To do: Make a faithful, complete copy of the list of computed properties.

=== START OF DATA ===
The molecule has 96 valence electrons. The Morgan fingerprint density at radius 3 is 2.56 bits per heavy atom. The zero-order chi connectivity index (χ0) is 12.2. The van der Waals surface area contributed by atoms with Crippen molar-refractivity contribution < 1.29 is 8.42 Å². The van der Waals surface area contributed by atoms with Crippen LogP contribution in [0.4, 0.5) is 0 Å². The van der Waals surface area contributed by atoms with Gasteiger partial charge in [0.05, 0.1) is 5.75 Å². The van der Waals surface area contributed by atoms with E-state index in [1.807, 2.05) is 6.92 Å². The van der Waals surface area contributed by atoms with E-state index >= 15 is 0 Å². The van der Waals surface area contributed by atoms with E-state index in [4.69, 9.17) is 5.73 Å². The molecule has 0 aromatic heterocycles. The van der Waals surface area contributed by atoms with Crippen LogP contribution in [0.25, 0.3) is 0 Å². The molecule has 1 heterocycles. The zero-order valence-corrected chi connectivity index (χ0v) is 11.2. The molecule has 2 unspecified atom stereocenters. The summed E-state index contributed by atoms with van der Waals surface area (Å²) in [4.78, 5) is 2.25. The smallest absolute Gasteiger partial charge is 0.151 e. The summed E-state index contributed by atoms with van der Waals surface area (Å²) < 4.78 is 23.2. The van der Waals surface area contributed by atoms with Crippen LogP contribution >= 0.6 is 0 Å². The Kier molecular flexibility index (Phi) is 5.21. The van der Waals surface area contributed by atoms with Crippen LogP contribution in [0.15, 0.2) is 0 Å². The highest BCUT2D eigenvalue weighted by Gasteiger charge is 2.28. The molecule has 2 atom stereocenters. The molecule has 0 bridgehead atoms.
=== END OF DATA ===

The molecule has 96 valence electrons. The Morgan fingerprint density at radius 3 is 2.56 bits per heavy atom. The zero-order chi connectivity index (χ0) is 12.2. The van der Waals surface area contributed by atoms with Crippen molar-refractivity contribution < 1.29 is 8.42 Å². The van der Waals surface area contributed by atoms with Crippen LogP contribution in [0.4, 0.5) is 0 Å². The van der Waals surface area contributed by atoms with Gasteiger partial charge in [0.05, 0.1) is 5.75 Å². The van der Waals surface area contributed by atoms with E-state index in [1.807, 2.05) is 6.92 Å². The van der Waals surface area contributed by atoms with E-state index >= 15 is 0 Å². The van der Waals surface area contributed by atoms with E-state index in [4.69, 9.17) is 5.73 Å². The molecule has 0 aromatic heterocycles. The van der Waals surface area contributed by atoms with Crippen LogP contribution in [0.25, 0.3) is 0 Å². The molecule has 1 heterocycles. The zero-order valence-corrected chi connectivity index (χ0v) is 11.2. The molecule has 2 unspecified atom stereocenters. The summed E-state index contributed by atoms with van der Waals surface area (Å²) in [4.78, 5) is 2.25. The smallest absolute Gasteiger partial charge is 0.151 e. The summed E-state index contributed by atoms with van der Waals surface area (Å²) < 4.78 is 23.2. The van der Waals surface area contributed by atoms with Crippen LogP contribution >= 0.6 is 0 Å². The Kier molecular flexibility index (Phi) is 5.21. The van der Waals surface area contributed by atoms with Crippen LogP contribution in [0.15, 0.2) is 0 Å². The highest BCUT2D eigenvalue weighted by Gasteiger charge is 2.28. The molecule has 2 atom stereocenters. The molecule has 0 bridgehead atoms.